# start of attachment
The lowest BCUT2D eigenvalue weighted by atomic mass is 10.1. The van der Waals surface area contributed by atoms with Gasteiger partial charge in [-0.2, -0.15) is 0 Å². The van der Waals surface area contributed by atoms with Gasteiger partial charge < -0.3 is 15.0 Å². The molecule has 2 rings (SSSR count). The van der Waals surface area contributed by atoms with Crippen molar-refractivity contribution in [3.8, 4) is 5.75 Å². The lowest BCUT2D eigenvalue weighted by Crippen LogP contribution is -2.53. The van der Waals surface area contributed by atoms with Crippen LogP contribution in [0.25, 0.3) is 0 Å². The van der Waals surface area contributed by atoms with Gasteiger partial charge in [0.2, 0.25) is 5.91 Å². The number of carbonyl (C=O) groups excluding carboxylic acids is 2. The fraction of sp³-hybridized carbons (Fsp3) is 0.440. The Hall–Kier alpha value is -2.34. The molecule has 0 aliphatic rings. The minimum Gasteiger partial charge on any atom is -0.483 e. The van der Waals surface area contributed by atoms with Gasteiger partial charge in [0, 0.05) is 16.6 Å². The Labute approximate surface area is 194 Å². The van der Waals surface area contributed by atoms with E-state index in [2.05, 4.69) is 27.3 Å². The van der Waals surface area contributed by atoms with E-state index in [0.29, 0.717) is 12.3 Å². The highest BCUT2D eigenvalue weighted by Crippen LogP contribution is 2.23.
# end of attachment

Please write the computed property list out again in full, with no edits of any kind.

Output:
The lowest BCUT2D eigenvalue weighted by atomic mass is 10.1. The van der Waals surface area contributed by atoms with Gasteiger partial charge in [-0.2, -0.15) is 0 Å². The van der Waals surface area contributed by atoms with Gasteiger partial charge < -0.3 is 15.0 Å². The molecule has 2 rings (SSSR count). The van der Waals surface area contributed by atoms with Crippen molar-refractivity contribution in [3.8, 4) is 5.75 Å². The lowest BCUT2D eigenvalue weighted by Crippen LogP contribution is -2.53. The van der Waals surface area contributed by atoms with Crippen LogP contribution in [0.25, 0.3) is 0 Å². The van der Waals surface area contributed by atoms with Gasteiger partial charge in [0.2, 0.25) is 5.91 Å². The number of carbonyl (C=O) groups excluding carboxylic acids is 2. The fraction of sp³-hybridized carbons (Fsp3) is 0.440. The Hall–Kier alpha value is -2.34. The molecule has 0 aliphatic rings. The minimum Gasteiger partial charge on any atom is -0.483 e. The van der Waals surface area contributed by atoms with Gasteiger partial charge in [0, 0.05) is 16.6 Å². The Labute approximate surface area is 194 Å². The van der Waals surface area contributed by atoms with E-state index in [2.05, 4.69) is 27.3 Å². The van der Waals surface area contributed by atoms with E-state index in [0.29, 0.717) is 12.3 Å². The highest BCUT2D eigenvalue weighted by Crippen LogP contribution is 2.23.